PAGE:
Richard Blumenthal, Connecticut’s attorney general, is not pleased with Craigslist.
He wrote to the US online company in April 2010 castigating the owners for taking paid prostitution adverts on the site. The initially private letter was part-published in the New York Times. Blumenthal had written:
“I believe Craigslist acted irresponsibly when it unilaterally decided to keep the profits from these posts.”
Addressed to Craigslist CEO, James Buckmaster, Blumenthal asked the company to declare its profits from the sex ads and explain its policy on accepting them.
Craiglist has sex ad revenue estimated to be worth around $36 million this year. That’s against total sales of around $100 million.
Buckmaster’s response to the attorney general’s letter was unequivocal:
“Misuse of Craigslist for criminal purposes is utterly unacceptable, and Craigslist will continue to work…until it is eliminated.”
Craigslist was set up in 1995 by Craig Newmark. It gets over 20 billion page views monthly. The company argues that it has no liability for content posted by its users, referring those who argue to the contrary to the Communications Decency Act. Craigslist would argue that its own terms and conditions for posting material are quite clear and forbid pornographic images, other sexual imagery and a ban on advertising any illegal service.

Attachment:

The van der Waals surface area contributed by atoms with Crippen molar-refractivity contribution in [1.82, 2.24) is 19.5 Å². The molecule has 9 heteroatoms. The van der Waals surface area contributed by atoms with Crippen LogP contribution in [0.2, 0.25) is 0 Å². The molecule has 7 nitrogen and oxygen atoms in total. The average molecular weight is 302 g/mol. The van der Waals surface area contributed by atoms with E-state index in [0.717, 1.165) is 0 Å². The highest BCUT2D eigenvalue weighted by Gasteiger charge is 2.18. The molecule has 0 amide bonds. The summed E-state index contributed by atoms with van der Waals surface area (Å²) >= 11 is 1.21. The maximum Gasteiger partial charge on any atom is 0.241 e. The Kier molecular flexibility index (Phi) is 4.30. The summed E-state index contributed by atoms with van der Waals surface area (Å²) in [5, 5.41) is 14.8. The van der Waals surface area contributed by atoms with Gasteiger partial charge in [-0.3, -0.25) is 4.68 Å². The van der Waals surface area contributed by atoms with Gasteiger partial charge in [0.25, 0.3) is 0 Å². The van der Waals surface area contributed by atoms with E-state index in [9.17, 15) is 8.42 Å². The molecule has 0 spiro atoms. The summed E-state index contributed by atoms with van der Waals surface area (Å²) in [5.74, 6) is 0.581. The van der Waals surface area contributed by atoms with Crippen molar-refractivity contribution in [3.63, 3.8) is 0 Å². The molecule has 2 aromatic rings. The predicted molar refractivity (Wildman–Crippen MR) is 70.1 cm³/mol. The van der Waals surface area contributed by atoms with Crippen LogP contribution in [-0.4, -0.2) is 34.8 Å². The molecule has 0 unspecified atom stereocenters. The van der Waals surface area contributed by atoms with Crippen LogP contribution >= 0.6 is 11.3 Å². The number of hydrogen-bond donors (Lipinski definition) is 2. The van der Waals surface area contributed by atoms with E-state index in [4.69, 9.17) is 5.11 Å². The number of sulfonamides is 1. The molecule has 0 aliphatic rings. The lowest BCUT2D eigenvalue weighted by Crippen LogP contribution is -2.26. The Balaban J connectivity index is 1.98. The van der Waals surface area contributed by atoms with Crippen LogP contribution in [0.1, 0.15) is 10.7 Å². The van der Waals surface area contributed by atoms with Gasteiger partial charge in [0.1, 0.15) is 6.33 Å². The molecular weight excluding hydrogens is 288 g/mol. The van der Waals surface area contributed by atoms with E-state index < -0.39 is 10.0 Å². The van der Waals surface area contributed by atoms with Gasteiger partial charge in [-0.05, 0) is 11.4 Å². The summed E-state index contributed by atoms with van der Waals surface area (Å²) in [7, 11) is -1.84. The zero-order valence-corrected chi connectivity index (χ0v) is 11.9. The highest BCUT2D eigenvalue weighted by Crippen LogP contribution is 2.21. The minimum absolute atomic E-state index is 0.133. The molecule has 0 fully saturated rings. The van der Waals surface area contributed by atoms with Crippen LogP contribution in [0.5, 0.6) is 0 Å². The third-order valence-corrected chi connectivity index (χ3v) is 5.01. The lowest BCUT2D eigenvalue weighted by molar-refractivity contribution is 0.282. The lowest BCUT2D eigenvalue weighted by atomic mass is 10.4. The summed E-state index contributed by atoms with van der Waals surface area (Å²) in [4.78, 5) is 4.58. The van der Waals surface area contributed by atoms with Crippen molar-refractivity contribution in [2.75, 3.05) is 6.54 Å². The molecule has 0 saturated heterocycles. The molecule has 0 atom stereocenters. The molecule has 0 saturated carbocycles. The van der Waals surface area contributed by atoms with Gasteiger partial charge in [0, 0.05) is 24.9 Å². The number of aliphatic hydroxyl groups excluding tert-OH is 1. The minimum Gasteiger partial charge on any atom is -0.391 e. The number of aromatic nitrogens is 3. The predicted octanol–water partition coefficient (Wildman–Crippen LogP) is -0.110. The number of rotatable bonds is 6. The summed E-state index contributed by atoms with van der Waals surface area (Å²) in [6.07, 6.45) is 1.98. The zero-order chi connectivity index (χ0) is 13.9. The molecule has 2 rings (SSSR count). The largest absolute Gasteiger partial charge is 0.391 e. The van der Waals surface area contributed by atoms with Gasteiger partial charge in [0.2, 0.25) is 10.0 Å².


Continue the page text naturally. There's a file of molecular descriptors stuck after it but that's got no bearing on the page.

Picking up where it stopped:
Nevertheless, organizations that campaign to stop human trafficking have accused Craigslist of being the world’s major online site for traffickers advertising women for sale. Also in April 2010, the FBI rounded up 14 members of the notorious Gambino crime family accusing them of advertising prostitutes on the site. The girls being advertised were between 15 and 19.
The spat between Blumenthal and Craigslist highlights the increasingly complex contemporary issue of online hosts’ responsibility, or otherwise, for content contributed to their sites.
Facebook ran into trouble in 2010 as young users were found to be at risk of online grooming by paedophiles. And Chatroulette has been under attack for exposing young users to online sex activity with total strangers. In 2009, Google executives were held legally responsible for a criminal video, depicting a violent assault, which was posted on YouTube. That case was heard in Italy and the Italian courts rejected Google’s argument that they were not responsible for content posted by users.
An analogy in the non-virtual world might be this. Online content providers could argue that they’re no more responsible for sex services being advertised on their site than a roadbuilder is responsible for a hooker approaching kerb-crawlers on the road he built. The forces of law and order could respond No, your site is more like a shop window. If a hooker wants to come and display herself in it, you have to police that attempt.
This is an issue far from being resolved and bound to become more complex – and surely more lucrative for the legal profession – as time goes on.